Note: The Hedera team will review issues and pull requests.

Hedera Improvement Proposal (HIP)

Have a new feature request for consensus or mirror nodes? Looking to submit a standard or informational guide for the Hedera ecosystem? Submit a Hedera Improvement Proposal that will be reviewed and evaluated by the Hedera Team. These improvement proposals can range from core protocol changes to the applications, frameworks, and protocols built on the Hedera public network and used by the community. To view all active and pending HIPs, check out the HIP website.
  1. 1.
    Fork the hedera-improvement-proposal repository here.
  2. 2.
    Fill out this HIP template.
  3. 3.
    Create a pull request against hashgraph/hedera-improvement-proposal main branch.
Note: Which category should you make the HIPs? See hip-1 for details on the HIP process, or watch the following video tutorial.
Hedera Improvement Proposals by Developer Advocate: Michael Garber

Submit Demo Applications

If you have a demo application that you'd like to share, we encourage you to follow the steps outlined below to ensure your application is showcased accurately.
  1. 1.
    Open an Enhancement issue in the hedera-docs repository.
  2. 2.
    Within the issue, please include the following details:
    1. 1.
      Demo application name: The official name of your demo application. This is how it will be listed on the demo applications page.
    2. 2.
      Developer/Maintainer name and GitHub username: Your name or the person maintaining the demo application. This ensures we know who to contact for any future updates or questions regarding the application.
    3. 3.
      Link to the demo application GitHub repository: Please provide a link to the public GitHub repository where your demo application is hosted. This allows the Hedera community to access and review your application.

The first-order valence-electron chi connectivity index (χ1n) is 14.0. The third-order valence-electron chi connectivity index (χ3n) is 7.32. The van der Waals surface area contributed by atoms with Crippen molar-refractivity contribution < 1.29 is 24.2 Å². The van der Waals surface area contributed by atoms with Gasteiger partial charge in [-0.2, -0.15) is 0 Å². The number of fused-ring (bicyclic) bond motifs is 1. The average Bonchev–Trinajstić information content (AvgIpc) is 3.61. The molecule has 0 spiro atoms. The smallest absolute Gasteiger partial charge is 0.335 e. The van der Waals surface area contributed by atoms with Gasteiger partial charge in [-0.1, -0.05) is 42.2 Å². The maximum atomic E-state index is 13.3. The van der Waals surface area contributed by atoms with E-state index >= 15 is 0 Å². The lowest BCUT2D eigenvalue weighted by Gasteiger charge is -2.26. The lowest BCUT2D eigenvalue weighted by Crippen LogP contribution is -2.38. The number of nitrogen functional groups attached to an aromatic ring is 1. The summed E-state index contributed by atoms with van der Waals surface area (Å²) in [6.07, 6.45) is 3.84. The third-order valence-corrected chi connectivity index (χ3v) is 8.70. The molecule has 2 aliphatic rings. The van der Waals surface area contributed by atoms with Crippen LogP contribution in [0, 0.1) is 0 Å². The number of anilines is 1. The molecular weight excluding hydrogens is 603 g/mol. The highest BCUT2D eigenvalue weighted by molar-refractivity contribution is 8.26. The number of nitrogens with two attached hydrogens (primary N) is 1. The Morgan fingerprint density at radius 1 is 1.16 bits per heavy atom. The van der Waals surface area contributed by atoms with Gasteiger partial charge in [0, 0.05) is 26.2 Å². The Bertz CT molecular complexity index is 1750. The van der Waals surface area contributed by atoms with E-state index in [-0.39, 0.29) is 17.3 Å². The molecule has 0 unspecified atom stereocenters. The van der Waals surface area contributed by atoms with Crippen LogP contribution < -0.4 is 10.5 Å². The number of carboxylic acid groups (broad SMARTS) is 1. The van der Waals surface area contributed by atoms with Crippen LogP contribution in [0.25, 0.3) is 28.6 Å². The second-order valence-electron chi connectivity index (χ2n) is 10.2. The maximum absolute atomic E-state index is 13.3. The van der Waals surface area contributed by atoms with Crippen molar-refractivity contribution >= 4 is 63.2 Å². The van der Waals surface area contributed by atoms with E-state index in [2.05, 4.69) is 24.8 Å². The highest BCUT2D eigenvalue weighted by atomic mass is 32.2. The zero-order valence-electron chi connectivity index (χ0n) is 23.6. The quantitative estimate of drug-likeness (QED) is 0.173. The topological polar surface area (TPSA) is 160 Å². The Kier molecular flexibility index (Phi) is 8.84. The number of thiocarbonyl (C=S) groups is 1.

3. 3.
    Submit your issue once you've provided the required details within the issue. Our team will review your submission, and if approved, your demo application will be added to our list.
Remember, the aim is to showcase applications that demonstrate the potential and functionality of Hedera in various use cases. Clear, concise, and well-documented code is highly appreciated.
Thank you for your valuable contribution to the Hedera community! We look forward to reviewing your demo application.

Style Guide

GitBook Markdown Syntax
Please refer to the GitBook Markdown Syntax guide.
Use of HBAR
When referring to the Hedera native currency, use the singular form of the noun HBAR. For example:
  • "I bought 10 HBAR yesterday"
Do not use the plural form of the noun, as this style rule applies even when referring to multiple units of HBAR.


When referring to fractions of HBAR, use the plural form tinybars. For example:
  • "I will transfer 1,000 tinybars from my account to yours"
Do not use the singular form of the noun, as any reference should be plural since one HBAR equals 100,000 tinybars.
Use of web2 and web3
When documenting or referring to "web2" and "web3," it's important to maintain consistency. Both terms should be in lowercase. The only exception to this rule is when either term starts a sentence. In such cases, the initial letter should be capitalized. For example: